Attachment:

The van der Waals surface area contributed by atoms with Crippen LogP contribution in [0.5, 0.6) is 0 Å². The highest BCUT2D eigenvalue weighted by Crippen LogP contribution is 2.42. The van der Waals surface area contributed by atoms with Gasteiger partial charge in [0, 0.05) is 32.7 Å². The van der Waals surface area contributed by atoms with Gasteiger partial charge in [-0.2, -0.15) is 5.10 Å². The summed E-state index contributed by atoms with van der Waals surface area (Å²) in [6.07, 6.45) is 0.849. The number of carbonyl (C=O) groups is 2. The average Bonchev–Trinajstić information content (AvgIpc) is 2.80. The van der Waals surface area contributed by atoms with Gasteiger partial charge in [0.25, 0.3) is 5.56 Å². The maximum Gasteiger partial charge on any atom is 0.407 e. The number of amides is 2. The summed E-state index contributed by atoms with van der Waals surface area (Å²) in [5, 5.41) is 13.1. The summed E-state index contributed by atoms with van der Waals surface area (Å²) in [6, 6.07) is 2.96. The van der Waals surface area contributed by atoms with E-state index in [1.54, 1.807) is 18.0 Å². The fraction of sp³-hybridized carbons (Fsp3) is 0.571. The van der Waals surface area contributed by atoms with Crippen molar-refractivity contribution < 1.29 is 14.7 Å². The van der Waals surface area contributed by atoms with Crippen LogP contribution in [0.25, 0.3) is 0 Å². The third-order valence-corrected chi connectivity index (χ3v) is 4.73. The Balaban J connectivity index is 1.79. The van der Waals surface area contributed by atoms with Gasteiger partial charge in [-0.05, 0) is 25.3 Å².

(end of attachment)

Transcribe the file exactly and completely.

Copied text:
The van der Waals surface area contributed by atoms with Crippen LogP contribution in [0.5, 0.6) is 0 Å². The highest BCUT2D eigenvalue weighted by Crippen LogP contribution is 2.42. The van der Waals surface area contributed by atoms with Gasteiger partial charge in [0, 0.05) is 32.7 Å². The van der Waals surface area contributed by atoms with Gasteiger partial charge in [-0.2, -0.15) is 5.10 Å². The summed E-state index contributed by atoms with van der Waals surface area (Å²) in [6.07, 6.45) is 0.849. The number of carbonyl (C=O) groups is 2. The average Bonchev–Trinajstić information content (AvgIpc) is 2.80. The van der Waals surface area contributed by atoms with Gasteiger partial charge in [0.25, 0.3) is 5.56 Å². The maximum Gasteiger partial charge on any atom is 0.407 e. The number of amides is 2. The summed E-state index contributed by atoms with van der Waals surface area (Å²) in [5, 5.41) is 13.1. The summed E-state index contributed by atoms with van der Waals surface area (Å²) in [6, 6.07) is 2.96. The van der Waals surface area contributed by atoms with E-state index in [1.54, 1.807) is 18.0 Å². The fraction of sp³-hybridized carbons (Fsp3) is 0.571. The van der Waals surface area contributed by atoms with Crippen molar-refractivity contribution < 1.29 is 14.7 Å². The van der Waals surface area contributed by atoms with Crippen LogP contribution in [0.25, 0.3) is 0 Å². The third-order valence-corrected chi connectivity index (χ3v) is 4.73. The Balaban J connectivity index is 1.79. The van der Waals surface area contributed by atoms with Gasteiger partial charge in [-0.05, 0) is 25.3 Å².